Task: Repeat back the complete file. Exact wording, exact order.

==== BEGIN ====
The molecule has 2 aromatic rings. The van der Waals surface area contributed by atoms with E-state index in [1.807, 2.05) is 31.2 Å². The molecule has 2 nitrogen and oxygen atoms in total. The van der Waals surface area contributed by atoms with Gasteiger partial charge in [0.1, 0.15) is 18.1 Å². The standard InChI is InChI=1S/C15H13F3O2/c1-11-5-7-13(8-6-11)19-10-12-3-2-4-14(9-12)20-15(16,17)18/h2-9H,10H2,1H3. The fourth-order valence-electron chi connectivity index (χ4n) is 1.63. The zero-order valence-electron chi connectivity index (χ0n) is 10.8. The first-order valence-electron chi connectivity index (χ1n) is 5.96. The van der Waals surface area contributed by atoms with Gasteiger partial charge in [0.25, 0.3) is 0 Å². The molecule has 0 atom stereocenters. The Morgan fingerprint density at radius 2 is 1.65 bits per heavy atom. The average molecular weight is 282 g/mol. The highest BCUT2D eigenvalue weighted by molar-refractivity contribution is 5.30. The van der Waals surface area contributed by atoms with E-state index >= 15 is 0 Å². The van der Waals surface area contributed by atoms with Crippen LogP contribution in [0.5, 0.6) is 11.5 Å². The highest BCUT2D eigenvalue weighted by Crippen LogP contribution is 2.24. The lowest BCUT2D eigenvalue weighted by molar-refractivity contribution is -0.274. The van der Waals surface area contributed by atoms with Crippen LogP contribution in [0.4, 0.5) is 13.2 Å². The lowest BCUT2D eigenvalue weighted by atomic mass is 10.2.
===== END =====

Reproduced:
The molecule has 2 aromatic rings. The van der Waals surface area contributed by atoms with E-state index in [1.807, 2.05) is 31.2 Å². The molecule has 2 nitrogen and oxygen atoms in total. The van der Waals surface area contributed by atoms with Gasteiger partial charge in [0.1, 0.15) is 18.1 Å². The standard InChI is InChI=1S/C15H13F3O2/c1-11-5-7-13(8-6-11)19-10-12-3-2-4-14(9-12)20-15(16,17)18/h2-9H,10H2,1H3. The fourth-order valence-electron chi connectivity index (χ4n) is 1.63. The zero-order valence-electron chi connectivity index (χ0n) is 10.8. The first-order valence-electron chi connectivity index (χ1n) is 5.96. The van der Waals surface area contributed by atoms with Gasteiger partial charge in [0.25, 0.3) is 0 Å². The molecule has 0 atom stereocenters. The Morgan fingerprint density at radius 2 is 1.65 bits per heavy atom. The average molecular weight is 282 g/mol. The highest BCUT2D eigenvalue weighted by molar-refractivity contribution is 5.30. The van der Waals surface area contributed by atoms with E-state index >= 15 is 0 Å². The van der Waals surface area contributed by atoms with Crippen LogP contribution in [0.5, 0.6) is 11.5 Å². The highest BCUT2D eigenvalue weighted by Crippen LogP contribution is 2.24. The lowest BCUT2D eigenvalue weighted by molar-refractivity contribution is -0.274. The van der Waals surface area contributed by atoms with Crippen LogP contribution in [0.4, 0.5) is 13.2 Å². The lowest BCUT2D eigenvalue weighted by atomic mass is 10.2.